- What can you do that others cannot? What case studies or testimonials can you use?
- What skills or business practices differentiate you from competitors?
Marketing and Sales Must Work Together
Creating a Business Marketing Plan for Inkjet includes several steps. Success relies upon an honest evaluation of the print service provider and a detailed analysis of customers, competitors, and market trends. If inkjet is new to everyone in the organization, or an introspective examination of the current condition is difficult, then ask for opinions from outside observers and experts to help build the business plan.
In Part 1 of this post we described assessment, review, and goal-setting activities necessary to establish a baseline and the desired objectives for developing new business for an inkjet platform. Part 2 focuses on the marketing and sales strategies print service providers must consider to achieve the desired outcomes.
Print service providers achieving the greatest return on their inkjet platform investments have approached marketing differently from their strategies for traditional offset or toner-based printing. Their focus is on using inkjet to help customers meet their marketing or customer communications objectives, rather than on the printed output itself. Creating awareness, interest, and demand for inkjet-enabled benefits is the job of the print provider’s marketing strategy.
Inkjet-specific marketing materials can point out how a service provider’s inkjet operation can:
Improve response rates for customer marketing materials by making documents more personalized
Use data to create relevant documents and images designed to improve customer experiences
Embed promotional, informational, or educational content in transactional documents
Reduce customer service calls by creating easily understood documents
Drive targeted messaging in other channels and integrate printed materials into multi-channel campaigns
Get documents produced sooner due to shortened proofing and preparation times
How To Turn Your Staff Into Consultative Sellers
In a previous post I pointed out the need to transition to consultative selling from traditional approaches used by most print service providers. This isn’t an easy task. Retraining a sales team to use a different set of skills is a hard thing to do. It doesn’t involve just the salespeople; it is an enterprise-wide effort. Top management must support consultative selling as part of their company culture to change the mindset from focusing on print jobs to enabling customers’ business goals. It’s about why they print, not what.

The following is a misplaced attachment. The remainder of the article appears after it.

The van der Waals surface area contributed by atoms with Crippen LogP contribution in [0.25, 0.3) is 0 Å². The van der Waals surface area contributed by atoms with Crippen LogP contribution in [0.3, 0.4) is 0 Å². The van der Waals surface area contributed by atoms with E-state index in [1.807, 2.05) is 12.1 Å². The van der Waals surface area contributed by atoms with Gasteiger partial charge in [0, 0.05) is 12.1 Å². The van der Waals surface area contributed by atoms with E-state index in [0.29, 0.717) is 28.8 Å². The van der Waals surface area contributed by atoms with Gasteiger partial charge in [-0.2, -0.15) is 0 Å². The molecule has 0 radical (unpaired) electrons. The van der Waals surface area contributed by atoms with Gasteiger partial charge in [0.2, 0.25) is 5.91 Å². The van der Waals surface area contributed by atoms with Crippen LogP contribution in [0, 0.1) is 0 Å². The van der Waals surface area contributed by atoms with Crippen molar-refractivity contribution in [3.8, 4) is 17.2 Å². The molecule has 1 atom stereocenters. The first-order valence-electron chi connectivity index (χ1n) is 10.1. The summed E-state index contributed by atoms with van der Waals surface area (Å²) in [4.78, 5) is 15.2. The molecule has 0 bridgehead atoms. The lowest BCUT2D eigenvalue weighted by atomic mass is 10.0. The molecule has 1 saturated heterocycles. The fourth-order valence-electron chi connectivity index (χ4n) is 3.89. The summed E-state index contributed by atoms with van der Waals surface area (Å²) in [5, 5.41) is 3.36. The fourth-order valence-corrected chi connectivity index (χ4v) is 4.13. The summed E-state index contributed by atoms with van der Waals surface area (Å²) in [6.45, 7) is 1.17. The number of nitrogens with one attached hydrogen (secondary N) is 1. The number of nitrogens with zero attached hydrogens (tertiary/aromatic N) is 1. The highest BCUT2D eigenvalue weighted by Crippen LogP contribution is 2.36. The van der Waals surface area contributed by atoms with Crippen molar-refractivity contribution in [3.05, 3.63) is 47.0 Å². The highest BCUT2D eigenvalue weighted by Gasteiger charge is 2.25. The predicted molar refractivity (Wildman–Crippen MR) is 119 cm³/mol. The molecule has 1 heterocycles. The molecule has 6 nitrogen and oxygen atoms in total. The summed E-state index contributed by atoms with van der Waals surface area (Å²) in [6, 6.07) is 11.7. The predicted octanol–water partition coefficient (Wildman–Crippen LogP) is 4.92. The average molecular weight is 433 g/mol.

One of the most important concepts to ingrain in your salespeople is that relationships come first and selling comes second. Building relationships with customers includes developing trust and credibility. To earn that trust salespeople must take a true interest in understanding client needs, demonstrating empathy, and always maintaining integrity.
Why You Should Care About Consultative Selling
Over the last several years journalists and experts have advised printing companies they must change to be competitive in a multi-channel communications world. Many print providers have responded by updating hardware, software, and technology. We think the key to successfully generating revenue from those investments, and the way to expand your business, is by adopting a consultative approach to working with your customers. We’ve already helped many clients make that transition.
Consultative selling is different from the method used for decades in the print business, best described as “commodity” or “transactional” selling. In a typical print services sales presentation, the salesperson spends most of their time describing what their company has to offer. The conversation is dominated with details such as printing specifications, papers, finishing capabilities, mail preparation, and volume price breaks.
Today - “Here is what we have – want to buy it?”
In a print focused, commodity-type relationship, the print services discussed are generally available from many providers and the buyer has many vendors to choose from. The most important distinguishing factor is price. Customer loyalty is tenuous at best. If you are selling print in a price based relationship, the value of continuing to do business with your company can be easily diminished or eliminated by lower prices touted by the competition.
Transactional customer relationships are a bit stronger than commodity selling in that a print service provider may have developed a niche or specialization within a certain market or service. Their record of performance and limited competition allows them to charge more, but leaves little room for expanding customer relationships beyond that particular area of expertise. Customers may keep coming back because there are no viable options. Once they find an alternative though, accounts become vulnerable.
Print providers are in an excellent position to help their customers understand the unique benefits of print communications, how to get the greatest return from their investments in printed material, and how to integrate print and digital media to raise the effectiveness of all the channels. Focusing on how customers benefit from their services is the way to get customers thinking of a print service provider as a strategic partner rather than a vendor.
This requires shifting sales conversations away from production-related specifications such as print volumes, finishing, and paper stocks. Value-added discussions should be about business goals such as conversion rates, customer retention, upselling, lifetime customer value, and customer experience.